Compact radar takes an inside view
The human eye cannot see through wood, paper, or plastic. But a compact radar with a modular design now makes it possible to see the invisible: The millimeter wave sensor penetrates non-transparent material. It transmits signals at frequencies between 75 and 110 GHz and can be applied in a broad range of areas, from flight safety and logistics to industrial sensor technology and medical technology. Fraunhofer researchers are presenting a prototype of the radar at this year's Hannover Messe, which is set to take place from April 8 to April 12. They will be located at Stand D18 in Hall 2.
The mountain rescue helicopter is moving very slowly and carefully toward to the scene of an accident. A few minutes ago, two snow-shoers placed an emergency call to the base. One of two men was injured and unable to walk back down the mountain. Very carefully, the pilot begins to land. This is a risky maneuver, as freshly fallen snow makes the approach difficult. The rotor downwash causes the soft, loose snow to swirl upward. Within seconds, a cloud of snow surrounds the helicopter. In whiteouts like these, pilots lose their reference points and cannot tell whether the helicopter is moving upward or downward. Such difficult landing maneuvers will soon be issue of the past: researchers at the Fraunhofer Institute for Applied Solid State Physics IAF, for Manufacturing Engineering and Automation IPA, and for Reliability and Microintegration IZM are working together to develop a radar that can provide landing support in all ambient conditions. Whether in snow clouds, dust, or fog, the radar is capable of measuring exact heights and distances to the ground. This radar works with millimeter waves at frequencies of 75 to 110 GHz, usually known as the W-band. Even in situations of difficult visibility, it can identify small objects at a range of up to 3 kilometers. In contrast to optical sensors, the millimeter wave sensor is capable of penetrating all dielectrical, non-metallic and non-transparent materials, such as clothing, plastic surfaces, paper, wood, or even snow and fog.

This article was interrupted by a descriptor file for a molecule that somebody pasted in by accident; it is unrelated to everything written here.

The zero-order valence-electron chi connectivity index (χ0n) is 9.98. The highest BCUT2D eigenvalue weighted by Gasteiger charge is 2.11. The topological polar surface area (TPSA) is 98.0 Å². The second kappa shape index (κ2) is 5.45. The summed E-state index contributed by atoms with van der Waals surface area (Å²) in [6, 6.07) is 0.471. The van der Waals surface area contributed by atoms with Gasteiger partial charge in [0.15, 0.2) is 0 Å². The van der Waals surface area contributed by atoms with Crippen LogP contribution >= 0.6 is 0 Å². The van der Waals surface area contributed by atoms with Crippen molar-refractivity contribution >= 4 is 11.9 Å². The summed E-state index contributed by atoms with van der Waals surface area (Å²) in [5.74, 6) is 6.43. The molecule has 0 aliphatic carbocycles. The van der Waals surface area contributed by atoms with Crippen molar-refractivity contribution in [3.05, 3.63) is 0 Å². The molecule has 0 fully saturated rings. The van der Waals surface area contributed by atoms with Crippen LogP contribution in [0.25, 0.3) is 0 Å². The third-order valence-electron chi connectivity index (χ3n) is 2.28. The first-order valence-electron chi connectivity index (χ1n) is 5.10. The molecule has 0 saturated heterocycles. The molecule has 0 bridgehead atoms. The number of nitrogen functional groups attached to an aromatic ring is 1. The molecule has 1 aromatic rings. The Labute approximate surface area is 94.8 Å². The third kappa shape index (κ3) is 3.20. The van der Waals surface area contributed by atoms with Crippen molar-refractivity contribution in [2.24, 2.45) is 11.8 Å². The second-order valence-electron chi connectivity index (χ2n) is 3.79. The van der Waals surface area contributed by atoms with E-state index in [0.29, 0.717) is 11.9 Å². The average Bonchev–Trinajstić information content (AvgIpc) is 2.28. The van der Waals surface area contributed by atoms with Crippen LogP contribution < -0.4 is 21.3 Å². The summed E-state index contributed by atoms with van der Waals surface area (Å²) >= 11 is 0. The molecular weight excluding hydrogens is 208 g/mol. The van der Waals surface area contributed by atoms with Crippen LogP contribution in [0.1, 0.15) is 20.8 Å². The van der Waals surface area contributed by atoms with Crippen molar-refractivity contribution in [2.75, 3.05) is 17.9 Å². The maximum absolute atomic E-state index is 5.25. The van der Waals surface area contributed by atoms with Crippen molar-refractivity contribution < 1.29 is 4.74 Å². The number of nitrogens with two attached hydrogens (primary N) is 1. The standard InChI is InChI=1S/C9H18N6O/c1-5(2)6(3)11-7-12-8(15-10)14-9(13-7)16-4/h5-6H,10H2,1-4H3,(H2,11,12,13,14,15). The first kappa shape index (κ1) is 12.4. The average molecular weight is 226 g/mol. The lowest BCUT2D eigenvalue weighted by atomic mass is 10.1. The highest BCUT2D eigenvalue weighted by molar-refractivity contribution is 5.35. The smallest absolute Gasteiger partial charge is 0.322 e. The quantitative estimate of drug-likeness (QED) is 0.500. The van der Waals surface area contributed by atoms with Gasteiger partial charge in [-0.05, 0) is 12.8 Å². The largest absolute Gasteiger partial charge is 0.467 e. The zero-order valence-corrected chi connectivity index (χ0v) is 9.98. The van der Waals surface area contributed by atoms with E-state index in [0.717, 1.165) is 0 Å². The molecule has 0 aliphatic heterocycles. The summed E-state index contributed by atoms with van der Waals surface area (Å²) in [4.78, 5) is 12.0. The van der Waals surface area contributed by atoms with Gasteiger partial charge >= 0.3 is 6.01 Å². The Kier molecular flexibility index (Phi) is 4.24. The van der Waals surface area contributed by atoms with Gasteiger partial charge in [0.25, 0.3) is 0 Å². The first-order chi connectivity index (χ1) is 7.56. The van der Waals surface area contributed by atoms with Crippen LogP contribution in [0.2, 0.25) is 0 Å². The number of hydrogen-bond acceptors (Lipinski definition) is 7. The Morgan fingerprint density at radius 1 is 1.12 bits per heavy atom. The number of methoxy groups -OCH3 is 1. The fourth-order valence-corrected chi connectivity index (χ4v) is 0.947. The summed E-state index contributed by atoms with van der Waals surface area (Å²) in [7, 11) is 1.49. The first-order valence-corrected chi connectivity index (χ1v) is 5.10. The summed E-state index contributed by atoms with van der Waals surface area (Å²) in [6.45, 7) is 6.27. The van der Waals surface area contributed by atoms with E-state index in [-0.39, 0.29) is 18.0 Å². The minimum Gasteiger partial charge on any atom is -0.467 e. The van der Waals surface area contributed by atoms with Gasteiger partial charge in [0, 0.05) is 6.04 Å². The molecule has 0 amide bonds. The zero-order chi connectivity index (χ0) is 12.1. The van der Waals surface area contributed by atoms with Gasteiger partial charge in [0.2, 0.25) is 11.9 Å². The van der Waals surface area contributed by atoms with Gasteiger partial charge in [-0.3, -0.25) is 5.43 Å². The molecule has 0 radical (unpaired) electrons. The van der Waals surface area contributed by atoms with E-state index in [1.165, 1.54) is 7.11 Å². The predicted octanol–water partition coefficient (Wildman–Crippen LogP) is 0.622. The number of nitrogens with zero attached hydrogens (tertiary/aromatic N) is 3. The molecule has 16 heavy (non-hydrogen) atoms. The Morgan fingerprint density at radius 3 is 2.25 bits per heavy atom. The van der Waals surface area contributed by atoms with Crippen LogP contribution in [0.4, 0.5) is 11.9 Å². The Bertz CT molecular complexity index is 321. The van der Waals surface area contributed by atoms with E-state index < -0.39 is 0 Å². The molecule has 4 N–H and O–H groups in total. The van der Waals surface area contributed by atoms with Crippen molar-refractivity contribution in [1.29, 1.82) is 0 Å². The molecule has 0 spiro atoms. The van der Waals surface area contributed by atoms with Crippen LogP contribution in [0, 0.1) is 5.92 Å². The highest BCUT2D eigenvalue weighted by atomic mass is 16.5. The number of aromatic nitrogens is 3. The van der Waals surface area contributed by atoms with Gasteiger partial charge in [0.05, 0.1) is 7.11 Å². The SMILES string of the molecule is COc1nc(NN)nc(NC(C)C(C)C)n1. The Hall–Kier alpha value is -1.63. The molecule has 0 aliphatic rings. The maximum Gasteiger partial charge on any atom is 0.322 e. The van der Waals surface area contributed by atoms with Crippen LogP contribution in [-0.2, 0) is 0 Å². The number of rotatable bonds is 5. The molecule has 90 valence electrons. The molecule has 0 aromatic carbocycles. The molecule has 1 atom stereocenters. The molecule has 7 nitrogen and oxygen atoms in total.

This makes the W-band radar suitable for a broad range of applications, from traffic controls and medical technology to logistics and industrial sensor technology. This includes, for instance, the monitoring of container ports or manufacturing processes. "The W-band radar can be used in any situation where other sensor technologies in manufacturing processes have failed because of high temperatures or limited visibility. Just to name one example, it can be used as a filling level sensor in flour silos: a great deal of dust forms when they are being filled," says Dr. Axel Hülsmann, an engineer at IAF. And the device has other advantages as well: in contrast to x-ray scanners, it does not pose a health hazard, and it works with short-wave beams in the millimeter range. It has a transmission power of 10 milliwatts, compared with the 1000-milliwatt range of a mobile phone.
About the size of a cigarette box